Another reason love is foolish is because it vulnerable.  “Love is the absence of defenses; it is emotional nakedness” (Helminski, 50).  That is scary and powerful.  Our clothing protects us and our emotional clothing separates us from others but love is a stripping away of otherness, there can be no clothing between that which is one. This makes us incredibly vulnerable and in this society, self-imposed vulnerability is incredibly foolish.

How do we show love?

To be love, to attempt to embody the Aphrodite archetype, is to care for others.  The true way to show love is to give care.  When we do this, we give of ourselves and our time and these are truly the only things that are ours to give – our greatest treasures.  Caring for others is not so simple.  To care, one must first know what the other person needs and wants, and knowing takes time.  Therefore, it can often be said that a people grow to love each other.

Showing love is difficult because often a person doesn’t even know what they need or want.  Also, many times a person may think they know what the other person needs and they attempt to give it to them only to find that it isn’t really what was needed. To care about a person is to get to know about that person, to care for a person is to use that knowledge to give them what they need, and to love a person is to want to do those things.

How do we receive love?

Just like showing love is different for each person, so is receiving love.  It is hard to know how to love especially when a person doesn’t know how to receive love.  To be loved, a person needs to be vulnerable.  To be truly loved is to be known.  Allowing someone to know you is scary.  What if they do not like what they learn? This is especially true for people that do not know or love themselves.  How can another know you or love you if you don’t love yourself?  It is possible to show love to those that do not know the love they need but it is more difficult.  By giving a person love, even when it is difficult for whatever reason is not an easy thing to do but I argue that this is the time when a person needs love the most.  “May my imitation become real.  By practicing the fruits of love, by showing kindness, patience, and generosity to others, especially when it doesn’t come easily, we may summon the cause of these fruits, namely, real love” (Helminski, 50).  That is why I argue that including some love, by sharing a smile – we can foster good feelings with each other and in the long run, learn to love each other again but unless we learn how to receive love, we are only doing half of the work.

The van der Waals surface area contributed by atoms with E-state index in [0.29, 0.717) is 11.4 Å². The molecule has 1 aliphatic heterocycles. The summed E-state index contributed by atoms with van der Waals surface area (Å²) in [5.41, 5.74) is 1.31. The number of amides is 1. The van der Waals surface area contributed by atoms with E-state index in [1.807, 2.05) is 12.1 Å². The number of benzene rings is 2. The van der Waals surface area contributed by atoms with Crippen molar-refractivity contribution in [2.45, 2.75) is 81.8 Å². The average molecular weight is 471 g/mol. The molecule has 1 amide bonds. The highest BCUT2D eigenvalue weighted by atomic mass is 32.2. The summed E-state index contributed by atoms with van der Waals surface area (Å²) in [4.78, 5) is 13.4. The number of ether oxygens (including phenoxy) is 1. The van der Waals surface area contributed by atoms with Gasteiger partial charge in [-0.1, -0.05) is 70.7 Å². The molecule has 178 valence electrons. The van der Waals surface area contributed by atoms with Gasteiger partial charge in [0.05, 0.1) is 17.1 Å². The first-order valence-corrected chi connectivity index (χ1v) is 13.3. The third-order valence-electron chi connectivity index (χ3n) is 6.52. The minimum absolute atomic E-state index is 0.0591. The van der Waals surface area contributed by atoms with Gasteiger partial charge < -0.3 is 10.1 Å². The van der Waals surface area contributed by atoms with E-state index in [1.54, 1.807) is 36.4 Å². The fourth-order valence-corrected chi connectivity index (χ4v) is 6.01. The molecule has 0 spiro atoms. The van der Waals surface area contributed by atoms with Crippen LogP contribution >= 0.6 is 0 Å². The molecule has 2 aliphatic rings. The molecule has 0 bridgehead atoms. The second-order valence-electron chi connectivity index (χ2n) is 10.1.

Why do we need love?

Life is about balance.  I am not proposing that we all become fools and surrender completely to love but I think we have gone out of balance.  Aphrodite cannot exist for long without Ares to protect her beauty or Apollo to figure out how to do things.  The problem is I feel our world is not in balance.  We have become too hard and too concerned with function.  We have lost sight of beauty for the sake of beauty, love for the sake of love, and compassion for each other.  “Love has many fruits: kindness, patience, generosity, courage, self-sacrifice.  Love will produce these fruits; and these fruits will engender love. This is a two-way street.  The effect can produce the cause” (Helminski, 50).

When I think about people in our society that are sad or angry or generally unhappy and I wonder how can we help them?  When a person is suffering; above all else, they need love, they need care, and they need Aphrodite.  It is not easy to love, it takes your soul.  Some people would think it foolish to give love to those that don’t “deserve” it for whatever reason but those are the people that most need the love.  As Helminski pointed out, giving love creates love and by spreading it to those that are most unable to show it, we can help create the change toward love.  It makes no sense to only share love with those that are easy to love because they already know love, it is those that are difficult to love that need it the most.  Even if it seems foolish.

Works Cited

Helminski, Kabir.  The Knowing Heart: A Sufi Path of Transformation. Boston: Shambhala Publications, 1999. Print.

Paris, Ginette. Pagan Meditations. Dallas: Spring Publications, 1993.

Pearson, Carol. Awakening the Heroes Within: Twelve Archetypes to Help Us Find Ourselves and Transform Our World. San Francisco: HarperCollins, 1991. Print.

love-24

Leave a Reply

Fill in your details below or click an icon to log in:

WordPress.com Logo

You are commenting using your WordPress.com account. Log Out /  Change )

Google+ photo

You are commenting using your Google+ account. Log Out /  Change )

Twitter picture

You are commenting using your Twitter account. Log Out /  Change )

Facebook photo

You are commenting using your Facebook account. Log Out /  Change )

Connecting to %s